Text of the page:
How many square feet is your project? As simple question you say, it’s AxB=C and other geometry equations we all learned in the 4th grade. But what if your project is going to be leased out? Or owned as condos, but have common spaces? Do elevators count? Commercial spaces can have complex considerations for dividing up the area’s between the common areas, areas belonging to the building owner, and area’s leased to tenants. Thankfully there is BOMA – Building Owner & Manager Association – to set a standard to follow. I’m going to go over the types of building areas and some tips on how to measure them using AutoCAD. In general Area counts can go on a separate layer they you can freeze and turn off when not needed. Use an obnoxious color you can’t miss, so you can remember what they are for, and in AutoCAD set it so it is a “Non Printing Layer” in the layers options.
Gross Square Footage
This is your overall building size following the exterior perimeter of the building following the outer finish. This is used by building codes and authorities to establish your buildings’ square footage. If you are going to rent the building in whole, you could use this measurement, especially if the lease allows modifications to the building exterior, and the renter is responsible for all exterior maintenance. If however, the landlord is covering the maintenance and exterior of the building you would look at shell and core square footage.
Shell & Core
If the lessee is only responsible for the area inside the building, the gross square footage is measured differently. The lessee area is measured up to the exterior wall, and halfway through windows that make up more than 50% of a room’s wall area. If there is a common area, elevator or other shaft the lease line would end at the exterior of the walls surrounding those areas. If there is another tenant the demising wall each share the wall equally. A way of figuring this out in CAD is to use a polyline and the “in-between” snaps. Start at a corner and follow the lease area as above. You can use the “in-between” snaps to get between the inside and outside of window openings, wall intersections and other areas. Always make sure to use the “close” command to make it a full polyline object. Using properties one can get an exact area take off. To get the landlord’s area you must be a little tricky. Start the poly line on the outside corner and follow the perimeter, but when you get back to the start point stop short so it doesn’t automatically close, go to the inside edge of the lease polyline. Follow it back along that line to the start point. Close the polyline as normal then zoom in on the part where you stopped short, edit the polyline so you can move that point back to the “start” area. The polyline object is a big “C” shape essentially. This polyline will now give you the total area of the building’s shell.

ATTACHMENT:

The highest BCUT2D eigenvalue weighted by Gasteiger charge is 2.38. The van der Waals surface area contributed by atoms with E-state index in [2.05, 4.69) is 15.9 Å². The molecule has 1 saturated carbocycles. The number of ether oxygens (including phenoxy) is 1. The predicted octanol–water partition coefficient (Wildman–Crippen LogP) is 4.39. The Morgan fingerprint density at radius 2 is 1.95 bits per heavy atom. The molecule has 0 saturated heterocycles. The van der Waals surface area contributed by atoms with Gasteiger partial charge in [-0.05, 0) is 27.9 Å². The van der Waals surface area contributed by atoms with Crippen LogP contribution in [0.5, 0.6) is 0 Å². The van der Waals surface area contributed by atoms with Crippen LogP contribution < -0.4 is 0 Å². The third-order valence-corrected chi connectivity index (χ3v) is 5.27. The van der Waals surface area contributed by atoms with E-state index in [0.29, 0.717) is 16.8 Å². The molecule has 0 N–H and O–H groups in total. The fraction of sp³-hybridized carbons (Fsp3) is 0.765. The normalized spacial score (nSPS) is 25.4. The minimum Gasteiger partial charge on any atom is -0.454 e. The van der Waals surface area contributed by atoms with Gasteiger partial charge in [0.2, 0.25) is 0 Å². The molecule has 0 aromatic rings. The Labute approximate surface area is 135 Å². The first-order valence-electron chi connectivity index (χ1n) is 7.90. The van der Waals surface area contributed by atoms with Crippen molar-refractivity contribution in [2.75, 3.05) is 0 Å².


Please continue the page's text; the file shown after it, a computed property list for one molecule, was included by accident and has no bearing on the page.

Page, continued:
Net Square Footage
Net square footage is the area of the space minus the walls, columns, chases and shafts that go through the space. Think of it as the area of the carpet. This has couple of ways of being measured in CAD too. Start on an inside corner and measure around as above, but at doorways go halfway between the walls. To deduct columns and other objects in the middle of the space, drop the polyline down to the center of the column (Good old “midpoint” snap and “O-tracking”) follow around the object back to where the line dropped down, place a point there and continue back up to where you dropped down, and continue around the space. Another useful tool is “Bpoly” command in AutoCAD that will drop a polyline into an enclosed space – like the “Hatch” command can cover an area. However – there is some planning involved. To get columns and other objects included correctly draw a line that connects them to a wall. Lines between doors must made to enclose the room, and other objects like text, hatches, leaders must be turned off (freezing is probably better though). When all of your objects are linked you can drop the “Bpoly” command, then erase your guides. This may take some trial and error to get it right, but it can be very handy to do take-offs very quickly.
Definitely pick up the BOMA standards guide and review it, it is a great resource and you can help your commercial clients make sure they are renting and leasing the correct amounts of space.